Capalaba boss predicts straight track ‘explosion’

30th September 2021

Posted in: Latest News

 This is part of the ‘Miracle Team’ at South-East Queensland’s Capalaba Greyhound Club. They have helped turn the struggling historic straight track into a roaring TAB success story. From Left: Track Manager Trevor McSherry, Starter John Solis, Bruce Gordon (maintenance), Ben Rigney (track maintenance), Erin Cameron (Track Operations), Hayley Smith (kennels), Tricia Fuller (Office Manager), Chloe Medcalf (kennels), Chris Georgiou (committee member). Photo: Just Greyhound Photos

 

By Chase Editor PAT McLEOD

Capalaba club boss John Catton is putting the entire greyhound industry on notice: “Straight track racing is going to a whole new level!”

In fact, the passionate club president says the straight track version of the sport will have a Group One race within five years, and that race should be at Capalaba.

“Why not!” he demands.

“There have been some fantastic innovations in our sport in the past couple of years – the Million Dollar Chase in New South Wales and The Phoenix coming up at The Meadows are just two examples.

“The timing is perfect for a straight track spectacular … in Queensland at Capalaba.”

Catton’s comments come on the eve of that track’s highlight, the Capalaba Cup (heats October 3 and final October 10).

It will be the second running of the Cup this year (won in March by track specialist Columbian King). The race was shifted to October due to an almost annual battle with Queensland wet season flooding.

The upcoming Cup has Group status for the first time – the Group 3 race offering $37,500 in prizemoney with $25,000 to the winner.

That may be a long haul from the heady heights of Group One, but Catton refuses to flinch.

“People may laugh at the Group One suggestion, but we will see who’s laughing in a few years,” he says.

“Straight track racing is the purest and safest version and is exploding in interest. The recent Healesville Cup has just raced as a Group Two. Straight tracks are back in NSW (Richmond) and South Australia (Murray Bridge).

“I have no doubt Western Australia and Tasmania will follow suit.

“More and more trainers are ‘getting’ what straight track racing is. There are the animal welfare aspects, the safety of the straight track race. It is also such a proven avenue for dogs coming back from a lay-off or to prolong the careers of older or injury-plagued chasers.

“But there is also something else. The punters love it. In our first year of operation as a TAB venue, Capalaba attracted $52million in betting turnover. Last year, the second year, that jumped to $90million.

“Outside of the welfare aspects there is something extremely unique about straight track racing, particularly at Capalaba.”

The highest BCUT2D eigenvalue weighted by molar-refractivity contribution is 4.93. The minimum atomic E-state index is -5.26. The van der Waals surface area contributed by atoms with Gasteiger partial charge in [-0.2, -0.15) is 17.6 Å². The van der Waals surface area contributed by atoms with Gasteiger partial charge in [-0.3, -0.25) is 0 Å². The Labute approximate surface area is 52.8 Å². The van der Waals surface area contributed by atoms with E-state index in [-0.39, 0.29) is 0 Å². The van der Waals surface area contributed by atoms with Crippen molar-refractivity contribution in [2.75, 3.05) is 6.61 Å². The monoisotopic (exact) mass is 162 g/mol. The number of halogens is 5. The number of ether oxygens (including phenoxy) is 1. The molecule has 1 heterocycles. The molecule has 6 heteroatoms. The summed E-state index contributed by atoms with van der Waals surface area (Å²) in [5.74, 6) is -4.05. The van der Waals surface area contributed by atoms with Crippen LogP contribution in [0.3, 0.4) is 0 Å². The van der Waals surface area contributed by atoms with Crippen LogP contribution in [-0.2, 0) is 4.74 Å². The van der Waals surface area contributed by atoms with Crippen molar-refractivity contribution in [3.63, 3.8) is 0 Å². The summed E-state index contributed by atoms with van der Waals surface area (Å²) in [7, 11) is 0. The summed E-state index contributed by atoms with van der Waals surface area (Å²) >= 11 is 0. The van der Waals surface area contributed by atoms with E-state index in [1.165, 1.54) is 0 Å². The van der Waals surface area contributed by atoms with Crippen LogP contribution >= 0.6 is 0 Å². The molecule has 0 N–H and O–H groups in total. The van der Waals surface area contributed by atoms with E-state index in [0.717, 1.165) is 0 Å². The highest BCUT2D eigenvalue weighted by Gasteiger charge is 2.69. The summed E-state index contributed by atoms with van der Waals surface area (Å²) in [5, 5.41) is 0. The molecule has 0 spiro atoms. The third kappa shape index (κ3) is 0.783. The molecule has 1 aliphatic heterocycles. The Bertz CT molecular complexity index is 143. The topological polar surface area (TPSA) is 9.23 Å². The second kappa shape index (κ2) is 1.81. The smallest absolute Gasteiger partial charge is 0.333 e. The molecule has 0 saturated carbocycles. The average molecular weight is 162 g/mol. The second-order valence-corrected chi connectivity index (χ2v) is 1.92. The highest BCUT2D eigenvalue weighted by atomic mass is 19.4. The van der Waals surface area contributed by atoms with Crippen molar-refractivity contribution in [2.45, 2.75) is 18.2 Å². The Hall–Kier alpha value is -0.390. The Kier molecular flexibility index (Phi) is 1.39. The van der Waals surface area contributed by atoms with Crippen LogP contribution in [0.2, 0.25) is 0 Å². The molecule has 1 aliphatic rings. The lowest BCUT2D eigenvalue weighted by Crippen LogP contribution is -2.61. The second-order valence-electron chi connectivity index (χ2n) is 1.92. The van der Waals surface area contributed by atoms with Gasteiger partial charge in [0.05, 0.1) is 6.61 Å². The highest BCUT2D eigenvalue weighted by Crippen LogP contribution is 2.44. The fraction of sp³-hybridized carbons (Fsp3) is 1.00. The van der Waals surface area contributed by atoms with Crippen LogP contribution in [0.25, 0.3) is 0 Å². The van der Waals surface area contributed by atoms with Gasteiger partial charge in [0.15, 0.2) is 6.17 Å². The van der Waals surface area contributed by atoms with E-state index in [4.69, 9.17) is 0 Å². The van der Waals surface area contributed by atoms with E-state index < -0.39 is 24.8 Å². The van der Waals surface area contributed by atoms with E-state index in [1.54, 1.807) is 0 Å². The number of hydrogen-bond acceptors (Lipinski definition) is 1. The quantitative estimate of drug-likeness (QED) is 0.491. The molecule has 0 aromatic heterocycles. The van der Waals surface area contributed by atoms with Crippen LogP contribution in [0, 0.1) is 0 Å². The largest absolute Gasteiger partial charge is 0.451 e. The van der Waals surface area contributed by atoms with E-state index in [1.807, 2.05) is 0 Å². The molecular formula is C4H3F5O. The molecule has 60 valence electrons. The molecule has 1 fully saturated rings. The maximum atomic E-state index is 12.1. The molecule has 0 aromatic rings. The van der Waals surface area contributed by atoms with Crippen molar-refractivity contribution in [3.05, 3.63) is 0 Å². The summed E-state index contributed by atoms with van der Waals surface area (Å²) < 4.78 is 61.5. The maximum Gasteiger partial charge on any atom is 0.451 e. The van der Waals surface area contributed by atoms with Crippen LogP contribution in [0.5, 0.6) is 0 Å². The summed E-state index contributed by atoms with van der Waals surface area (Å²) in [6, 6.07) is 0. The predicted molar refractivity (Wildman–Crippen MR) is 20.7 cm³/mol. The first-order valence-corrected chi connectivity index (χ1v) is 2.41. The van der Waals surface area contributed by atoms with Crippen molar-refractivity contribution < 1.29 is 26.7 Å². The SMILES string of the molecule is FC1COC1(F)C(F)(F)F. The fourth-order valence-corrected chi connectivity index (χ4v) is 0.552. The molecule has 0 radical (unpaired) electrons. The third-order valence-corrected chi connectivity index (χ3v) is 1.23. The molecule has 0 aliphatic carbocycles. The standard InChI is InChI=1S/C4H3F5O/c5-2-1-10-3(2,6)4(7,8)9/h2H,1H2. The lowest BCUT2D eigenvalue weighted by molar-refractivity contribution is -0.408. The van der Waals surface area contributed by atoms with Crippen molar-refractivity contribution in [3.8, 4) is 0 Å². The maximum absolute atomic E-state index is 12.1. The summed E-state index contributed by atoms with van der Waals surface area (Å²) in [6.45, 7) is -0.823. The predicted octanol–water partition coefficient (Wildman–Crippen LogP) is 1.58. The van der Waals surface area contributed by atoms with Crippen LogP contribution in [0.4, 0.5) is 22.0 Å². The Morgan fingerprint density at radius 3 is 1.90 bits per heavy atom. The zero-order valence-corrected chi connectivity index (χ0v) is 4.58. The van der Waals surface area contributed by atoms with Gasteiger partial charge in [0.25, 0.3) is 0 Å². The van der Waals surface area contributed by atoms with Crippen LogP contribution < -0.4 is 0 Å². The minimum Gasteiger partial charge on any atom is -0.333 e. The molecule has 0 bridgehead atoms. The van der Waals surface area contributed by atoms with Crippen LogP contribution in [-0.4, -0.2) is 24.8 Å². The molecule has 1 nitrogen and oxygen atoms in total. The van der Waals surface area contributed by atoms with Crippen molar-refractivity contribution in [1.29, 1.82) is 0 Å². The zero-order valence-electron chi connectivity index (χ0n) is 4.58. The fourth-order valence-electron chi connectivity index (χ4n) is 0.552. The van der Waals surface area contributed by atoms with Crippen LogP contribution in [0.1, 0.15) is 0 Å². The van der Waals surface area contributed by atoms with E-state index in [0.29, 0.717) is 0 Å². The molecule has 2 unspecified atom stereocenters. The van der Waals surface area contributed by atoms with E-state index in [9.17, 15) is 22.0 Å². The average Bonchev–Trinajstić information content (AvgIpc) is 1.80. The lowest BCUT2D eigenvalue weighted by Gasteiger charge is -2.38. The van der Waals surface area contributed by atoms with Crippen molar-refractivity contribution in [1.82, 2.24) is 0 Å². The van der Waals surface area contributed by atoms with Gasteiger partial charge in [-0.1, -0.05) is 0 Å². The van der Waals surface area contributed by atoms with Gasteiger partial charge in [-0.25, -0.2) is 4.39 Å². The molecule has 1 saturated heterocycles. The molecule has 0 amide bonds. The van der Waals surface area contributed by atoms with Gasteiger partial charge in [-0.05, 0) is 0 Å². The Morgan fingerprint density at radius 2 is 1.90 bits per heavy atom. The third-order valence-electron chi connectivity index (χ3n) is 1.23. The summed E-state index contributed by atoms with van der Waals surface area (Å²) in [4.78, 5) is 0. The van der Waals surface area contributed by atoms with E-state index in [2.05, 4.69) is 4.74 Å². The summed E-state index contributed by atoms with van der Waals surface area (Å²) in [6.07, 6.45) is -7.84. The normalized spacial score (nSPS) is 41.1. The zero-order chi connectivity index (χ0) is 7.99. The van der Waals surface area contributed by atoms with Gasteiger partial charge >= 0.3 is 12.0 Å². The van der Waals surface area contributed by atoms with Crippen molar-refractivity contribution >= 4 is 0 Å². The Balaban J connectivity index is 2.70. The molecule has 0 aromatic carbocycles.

Catton knows there is just one thing that will allow the straight track floodgates to open – increased prizemoney.

He applauds recent changes in the Sunshine State which have seen hefty prizemoney boosts, infrastructure improvements at all six tracks (including Capalaba) and the gradual unfolding of plans for the Greater Brisbane Greyhound Centre, west of the city.

However, he says as mindsets change towards straight track racing, so will prizemoney and then so will participation levels of trainers and owners.

Catton says the installation of lights to allow twilight racing at Capalaba would be the perfect platform for a prizemoney splurge at the historic venue.

“The club has been pushing for lights for years,” he said.

“To us it is a no-brainer. Already the ambience at the track is amazing. A great, relaxed feel, but so close to the city. You add lights and a twilight timing … that would be even more incredible.

“Give it Group One status and you have the attention and envy of the entire greyhound world.”

Capalaba operations manager Erin Cameron said the Covid-19 ‘threat’ was the only down-side to what is expected to be a very successful running of the Capalaba Cup.

She said there was a very strong local interest in the Cup however Covid had basically eliminated any across-the-border participation.

“It is difficult to plan anything too big on the day when things can get shut down at a moment’s notice,” Cameron said.

“It will still be a very important day for the club. It is the first time the race has been run as a Group 3 event and the change to an October date is significant.

“The track and surrounds are looking really good and that’s due to the very hard work by everyone involved at the club.

“There is no better place to enjoy greyhound racing than Capalaba.”